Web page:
“The Catholic educational system in some areas is doubling in size,” said Ken Davison, executive director of Catholic World Mission, a Connecticut-based relief organization that is partnering with the Register in relief efforts. “We are launching an effort to help the Catholic education system absorb those families, and are focusing on tuition assistance.”
The organization's first financial aid was sent to St. Joseph's Parish in Pounchatoula. The parish was experiencing an increase in the size of their parish school and was housing a displaced priest.
“We sent them money to help them absorb their students,” explained Davison. “We're also looking at supplying them textbooks.”
Fifth-grade school teacher Mandy Chocheles from Metairie, just outside New Orleans, was overwhelmed by the reception her family received from St. Thomas More Catholic School in Baton Rouge when she went to register her granddaughter. Chocheles, her husband, daughter and family evacuated their home in Metairie and have been staying with her sister in Baton Rouge.
“We were notified by the state superintendent of schools that we needed to enroll our children,” said Chocheles. “Friday morning we went to St. Thomas More, and they could not have been nicer. They told us to come back on Tuesday. When we did the entire gym was filled with uniforms, socks, underwear, backpacks and school supplies that had been donated by families.
“I was speechless,” she added. “They are starting an entirely new kindergarten, and my granddaughter starts school on Thursday. Whether we're here for two weeks or six weeks she'll have that structure. She needs that.”
The Church in New Orleans and Biloxi, Miss., was hardest hit by Katrina.
“Sunday was perhaps the first time since 1725 that Mass has not been said in a parish church in New Orleans,” said New Orleans Archbishop Alfred Hughes a week after the disaster.
At least 14 Catholic churches in the Biloxi Diocese were destroyed or damaged beyond repair.
“Virtually every one of the [diocese's 57] buildings are damaged,” Biloxi Bishop Thomas Rodi told the Biloxi Sun Herald.
But when one part of the body of Christ suffers, other parts pitch in to help. Catholic churches as far away as Michigan and New York have helped in the relief efforts.
When Father Brian Stanley at St. Charles Borromeo Church in Coldwater, Mich. asked parishioners to make donations, they responded immediately, filling the church's gymnasium and church hall with donations of linens and clothing that will be donated to evacuees who will be staying at nearby military bases.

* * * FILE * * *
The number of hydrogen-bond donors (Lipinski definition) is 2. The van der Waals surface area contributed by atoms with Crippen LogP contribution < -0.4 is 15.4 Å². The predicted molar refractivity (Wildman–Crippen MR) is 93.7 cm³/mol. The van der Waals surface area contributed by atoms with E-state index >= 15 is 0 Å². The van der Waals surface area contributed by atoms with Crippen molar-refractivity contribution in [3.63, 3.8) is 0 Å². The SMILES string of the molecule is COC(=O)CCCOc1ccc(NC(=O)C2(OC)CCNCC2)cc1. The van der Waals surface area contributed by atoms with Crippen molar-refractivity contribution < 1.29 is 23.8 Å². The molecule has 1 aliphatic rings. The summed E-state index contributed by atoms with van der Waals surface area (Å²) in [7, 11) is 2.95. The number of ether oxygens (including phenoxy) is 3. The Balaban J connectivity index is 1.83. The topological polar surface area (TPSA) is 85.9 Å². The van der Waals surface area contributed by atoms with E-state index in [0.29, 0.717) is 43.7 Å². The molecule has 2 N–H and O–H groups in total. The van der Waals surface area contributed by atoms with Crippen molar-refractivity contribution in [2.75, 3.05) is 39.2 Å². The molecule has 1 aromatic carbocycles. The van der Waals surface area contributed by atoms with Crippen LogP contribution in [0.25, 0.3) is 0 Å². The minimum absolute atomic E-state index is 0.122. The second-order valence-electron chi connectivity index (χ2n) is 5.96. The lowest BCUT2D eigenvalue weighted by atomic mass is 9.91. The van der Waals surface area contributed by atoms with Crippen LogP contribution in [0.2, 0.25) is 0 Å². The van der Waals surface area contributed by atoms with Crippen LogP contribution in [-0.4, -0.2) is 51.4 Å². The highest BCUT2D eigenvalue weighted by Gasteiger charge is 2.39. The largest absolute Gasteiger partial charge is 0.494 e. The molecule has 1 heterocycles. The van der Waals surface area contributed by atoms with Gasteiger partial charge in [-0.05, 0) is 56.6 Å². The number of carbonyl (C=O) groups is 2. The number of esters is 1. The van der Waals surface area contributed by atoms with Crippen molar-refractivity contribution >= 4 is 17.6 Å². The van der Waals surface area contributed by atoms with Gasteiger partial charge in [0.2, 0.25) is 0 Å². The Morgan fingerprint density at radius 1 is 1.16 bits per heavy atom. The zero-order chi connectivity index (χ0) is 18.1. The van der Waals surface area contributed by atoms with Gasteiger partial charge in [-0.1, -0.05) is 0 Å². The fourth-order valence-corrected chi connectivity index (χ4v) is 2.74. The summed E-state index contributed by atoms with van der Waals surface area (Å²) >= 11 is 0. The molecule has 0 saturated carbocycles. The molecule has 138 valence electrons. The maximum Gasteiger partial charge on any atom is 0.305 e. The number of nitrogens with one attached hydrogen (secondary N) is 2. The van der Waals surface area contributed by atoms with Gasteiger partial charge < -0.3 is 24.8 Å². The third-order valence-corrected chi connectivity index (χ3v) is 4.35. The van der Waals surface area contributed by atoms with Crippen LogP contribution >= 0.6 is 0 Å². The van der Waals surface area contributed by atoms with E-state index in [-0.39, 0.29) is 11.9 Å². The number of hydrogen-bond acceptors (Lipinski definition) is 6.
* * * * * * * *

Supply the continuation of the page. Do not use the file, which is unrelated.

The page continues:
When a local store heard what parishioners were doing, the store offered customers a 20% discount on linens and towels.
“The U.S. Army sent us a PLS, which is a large, flatbed truck with 10 wheels,” said Father Stanley. “On the back was a metal container for 33 cubic meters, or 1,165 square feet. I am most happy to report that our little parish filled that container with sheets, blankets, pillows and clothing. We had it packed and on the road in half an hour.”
The Catholic Youth and Young Adults group in New York is working together to organize several fund-raisers to assist evacuees. “Let's perform a marvelous act of charity,” said organizer Mario Bruschi.
In response, the group is planning Catholic art exhibits, concerts, and Eucharistic adoration days for praying for the suffering. The group plans to post events online at www.events4jc.com.
Davison spoke of the important need for faith-based organizations to step up to the plate.
“The rebuilding of families and the Church won't be done by secular relief organizations,” said Davison. “That's where we need to step in.”
Tim Drake is based in St. Joseph, Minnesota.
The National Catholic Register is teaming with Catholic World Mission to provide material and spiritual assistance to Hurricane Katrina survivors. Catholics know that body and soul are one, and yet many aid organizations treat the body but not the soul. Catholic World Mission has already begun rebuilding the families and the faith of hurricane survivors. Read more about what we are doing on page 10.